Anna Karenina by Leo Tolstoy

moscowI just finished reading Anna Karenina by Leo Tolstoy. The novel becomes dramatic within the first few pages, though it takes 100 or so more before it arrives at the central drama of the book.

He includes so many details of the moral life and illustrates them well: habits, virtues and vices; passions, joy, sorrow, anger; jealousy, bitterness, regret; emotions quick and enduring, reasonable and ungrounded; friendships and family relations; men and women, children and parents; the effects of work and of play; faith and doubt, divine and human faith, superstition, ritual; the importance of place, home; thought, intellectual ambition, intellectual despair; contradiction among persons, contradiction within oneself, contradiction with society; death and birth; money, luxury, necessity; the tension between physical beauty and moral goodness.

But when I finished the book, I was disappointed by how it ended. It seems it could have ended the same way much sooner, and it wouldn’t have made a great difference. (I would contrast this with Middlemarch by George Eliot, where I don’t think the novel could have ended anywhere else than where it actually ended.) I could say more about his approach to religion, which I found quite true to reality at the beginning, but a bit superficial and moralizing by the end. Beyond anything, Tolstoy excels at showing the effects of sin, both internally and externally, and in the effect it has on others. Perhaps I did not like the later parts of the book because he does this too well.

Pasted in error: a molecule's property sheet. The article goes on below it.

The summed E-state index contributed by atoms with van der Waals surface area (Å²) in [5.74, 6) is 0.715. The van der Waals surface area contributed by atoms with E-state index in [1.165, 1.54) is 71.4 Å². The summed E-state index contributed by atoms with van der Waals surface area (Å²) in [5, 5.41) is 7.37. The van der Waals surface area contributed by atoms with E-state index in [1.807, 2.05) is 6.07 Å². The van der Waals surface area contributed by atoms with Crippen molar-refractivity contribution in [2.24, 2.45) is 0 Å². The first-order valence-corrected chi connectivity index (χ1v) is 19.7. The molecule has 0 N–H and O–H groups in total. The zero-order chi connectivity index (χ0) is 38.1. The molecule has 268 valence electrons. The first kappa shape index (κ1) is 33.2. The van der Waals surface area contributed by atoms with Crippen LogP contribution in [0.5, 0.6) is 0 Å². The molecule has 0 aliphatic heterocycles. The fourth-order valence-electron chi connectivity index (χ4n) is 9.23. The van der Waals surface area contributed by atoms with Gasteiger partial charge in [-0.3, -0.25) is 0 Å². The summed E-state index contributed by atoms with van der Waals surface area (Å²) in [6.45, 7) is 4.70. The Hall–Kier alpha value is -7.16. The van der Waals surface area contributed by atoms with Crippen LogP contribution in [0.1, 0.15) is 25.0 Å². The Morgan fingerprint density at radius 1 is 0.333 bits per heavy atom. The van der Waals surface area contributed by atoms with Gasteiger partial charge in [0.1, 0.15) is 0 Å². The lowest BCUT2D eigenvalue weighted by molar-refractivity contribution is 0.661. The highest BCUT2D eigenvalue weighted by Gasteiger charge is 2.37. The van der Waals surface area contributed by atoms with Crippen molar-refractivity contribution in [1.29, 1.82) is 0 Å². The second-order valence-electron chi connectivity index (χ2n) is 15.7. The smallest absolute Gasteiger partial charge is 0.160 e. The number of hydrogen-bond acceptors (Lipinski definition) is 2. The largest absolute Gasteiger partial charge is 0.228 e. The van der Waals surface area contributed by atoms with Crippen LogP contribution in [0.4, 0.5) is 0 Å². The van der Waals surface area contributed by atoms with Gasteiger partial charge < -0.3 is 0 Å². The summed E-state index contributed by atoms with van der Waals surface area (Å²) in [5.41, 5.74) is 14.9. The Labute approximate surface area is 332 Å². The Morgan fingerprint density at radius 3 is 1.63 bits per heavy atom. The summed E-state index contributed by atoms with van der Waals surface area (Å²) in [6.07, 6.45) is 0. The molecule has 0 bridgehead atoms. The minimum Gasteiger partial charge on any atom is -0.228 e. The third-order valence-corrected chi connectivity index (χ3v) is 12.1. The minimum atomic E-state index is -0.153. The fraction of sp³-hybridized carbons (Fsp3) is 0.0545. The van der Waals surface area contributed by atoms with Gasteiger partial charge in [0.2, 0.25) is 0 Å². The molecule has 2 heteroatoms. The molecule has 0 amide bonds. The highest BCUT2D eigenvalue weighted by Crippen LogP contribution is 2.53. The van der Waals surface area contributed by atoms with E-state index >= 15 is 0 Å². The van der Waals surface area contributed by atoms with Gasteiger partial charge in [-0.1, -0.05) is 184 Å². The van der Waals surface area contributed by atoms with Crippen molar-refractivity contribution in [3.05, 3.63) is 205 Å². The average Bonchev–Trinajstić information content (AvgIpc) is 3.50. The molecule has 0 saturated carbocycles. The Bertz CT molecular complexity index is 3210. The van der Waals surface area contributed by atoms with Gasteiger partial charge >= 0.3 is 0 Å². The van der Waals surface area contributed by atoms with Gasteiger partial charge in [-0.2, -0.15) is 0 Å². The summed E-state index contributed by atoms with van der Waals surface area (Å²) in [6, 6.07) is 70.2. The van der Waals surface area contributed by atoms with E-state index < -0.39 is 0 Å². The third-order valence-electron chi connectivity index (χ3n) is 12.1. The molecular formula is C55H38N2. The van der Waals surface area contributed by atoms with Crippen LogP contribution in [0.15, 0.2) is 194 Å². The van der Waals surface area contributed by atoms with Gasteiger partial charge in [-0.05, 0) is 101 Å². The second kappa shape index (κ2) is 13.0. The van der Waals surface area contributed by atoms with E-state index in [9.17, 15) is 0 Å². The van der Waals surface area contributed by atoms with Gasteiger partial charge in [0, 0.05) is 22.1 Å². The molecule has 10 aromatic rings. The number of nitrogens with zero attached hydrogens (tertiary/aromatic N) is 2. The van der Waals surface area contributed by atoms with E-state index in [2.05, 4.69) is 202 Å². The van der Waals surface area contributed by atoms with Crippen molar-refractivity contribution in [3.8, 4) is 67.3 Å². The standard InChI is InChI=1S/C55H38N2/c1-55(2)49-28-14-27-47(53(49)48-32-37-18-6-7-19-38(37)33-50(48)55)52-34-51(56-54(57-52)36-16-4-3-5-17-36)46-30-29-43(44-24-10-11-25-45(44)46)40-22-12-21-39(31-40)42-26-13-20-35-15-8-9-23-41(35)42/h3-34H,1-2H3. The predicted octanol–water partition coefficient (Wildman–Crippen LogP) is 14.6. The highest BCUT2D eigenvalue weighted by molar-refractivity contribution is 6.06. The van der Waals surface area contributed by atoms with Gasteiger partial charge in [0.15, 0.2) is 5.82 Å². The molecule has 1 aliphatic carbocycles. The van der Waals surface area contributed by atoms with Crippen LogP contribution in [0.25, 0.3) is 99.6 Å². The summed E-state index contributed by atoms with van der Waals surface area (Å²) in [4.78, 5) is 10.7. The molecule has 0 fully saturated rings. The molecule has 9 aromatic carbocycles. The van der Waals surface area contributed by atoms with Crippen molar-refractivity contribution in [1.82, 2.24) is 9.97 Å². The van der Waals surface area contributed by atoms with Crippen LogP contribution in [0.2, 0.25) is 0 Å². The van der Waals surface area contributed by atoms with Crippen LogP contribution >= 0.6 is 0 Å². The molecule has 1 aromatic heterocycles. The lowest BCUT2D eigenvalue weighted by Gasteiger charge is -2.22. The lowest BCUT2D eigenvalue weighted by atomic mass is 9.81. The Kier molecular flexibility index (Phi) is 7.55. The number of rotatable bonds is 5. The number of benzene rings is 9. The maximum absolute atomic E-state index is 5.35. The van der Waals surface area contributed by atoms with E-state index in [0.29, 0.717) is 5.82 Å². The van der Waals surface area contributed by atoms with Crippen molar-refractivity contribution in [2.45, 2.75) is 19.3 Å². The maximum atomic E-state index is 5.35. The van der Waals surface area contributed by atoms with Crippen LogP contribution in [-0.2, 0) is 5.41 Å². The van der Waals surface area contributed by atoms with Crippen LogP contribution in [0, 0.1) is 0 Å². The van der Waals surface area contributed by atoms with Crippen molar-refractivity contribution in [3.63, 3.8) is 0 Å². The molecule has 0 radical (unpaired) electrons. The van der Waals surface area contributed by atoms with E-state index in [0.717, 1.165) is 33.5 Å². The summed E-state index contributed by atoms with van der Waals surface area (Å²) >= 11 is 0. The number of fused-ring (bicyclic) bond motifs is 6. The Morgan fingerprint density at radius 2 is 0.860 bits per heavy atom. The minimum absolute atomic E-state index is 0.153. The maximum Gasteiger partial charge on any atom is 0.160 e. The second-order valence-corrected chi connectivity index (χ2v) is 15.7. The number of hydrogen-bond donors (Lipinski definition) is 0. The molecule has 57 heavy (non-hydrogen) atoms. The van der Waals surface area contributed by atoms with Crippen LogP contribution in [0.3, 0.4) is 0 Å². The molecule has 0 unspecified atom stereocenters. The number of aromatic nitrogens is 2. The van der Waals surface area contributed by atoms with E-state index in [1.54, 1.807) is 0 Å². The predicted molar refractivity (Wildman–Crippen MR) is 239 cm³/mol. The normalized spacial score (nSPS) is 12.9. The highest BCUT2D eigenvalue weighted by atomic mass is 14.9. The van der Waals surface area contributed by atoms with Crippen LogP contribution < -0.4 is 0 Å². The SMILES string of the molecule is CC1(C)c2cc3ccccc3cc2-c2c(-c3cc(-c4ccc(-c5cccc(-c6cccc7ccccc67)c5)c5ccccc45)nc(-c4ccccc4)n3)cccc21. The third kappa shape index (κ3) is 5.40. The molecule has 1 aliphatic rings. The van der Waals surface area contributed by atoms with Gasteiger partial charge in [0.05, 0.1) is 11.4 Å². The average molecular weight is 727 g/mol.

[This book is #9 on my Classics List.]


An anarchist in Soviet Russia


Dame Rebecca West

My Disillusionment in Russia by Emma Goldman is certainly one of the lesser know books on my list of classics to read, so it is worth explaining how it got there. The first reason is Rebecca West (and this is not the first time she prompted me to read a book). After reading Black Lamb and Grey Falcon, and loving it, I searched around the internet for short pieces of her writing, and one of the first things I found was her introduction to Goldman’s book. One line from it had stuck with me from reading this introduction a couple years ago: “We must let each people seek God in its own way.” (I had forgotten the less inspirational-sounding next line, “and refrain from persecuting it in its search by such indirect methods as interference with the natural flow of trade.”) Although the line sounds relativistic or indifferent, at the very least, West is making the bold claim that the Revolutionary project in Russia is a search for God. Continue reading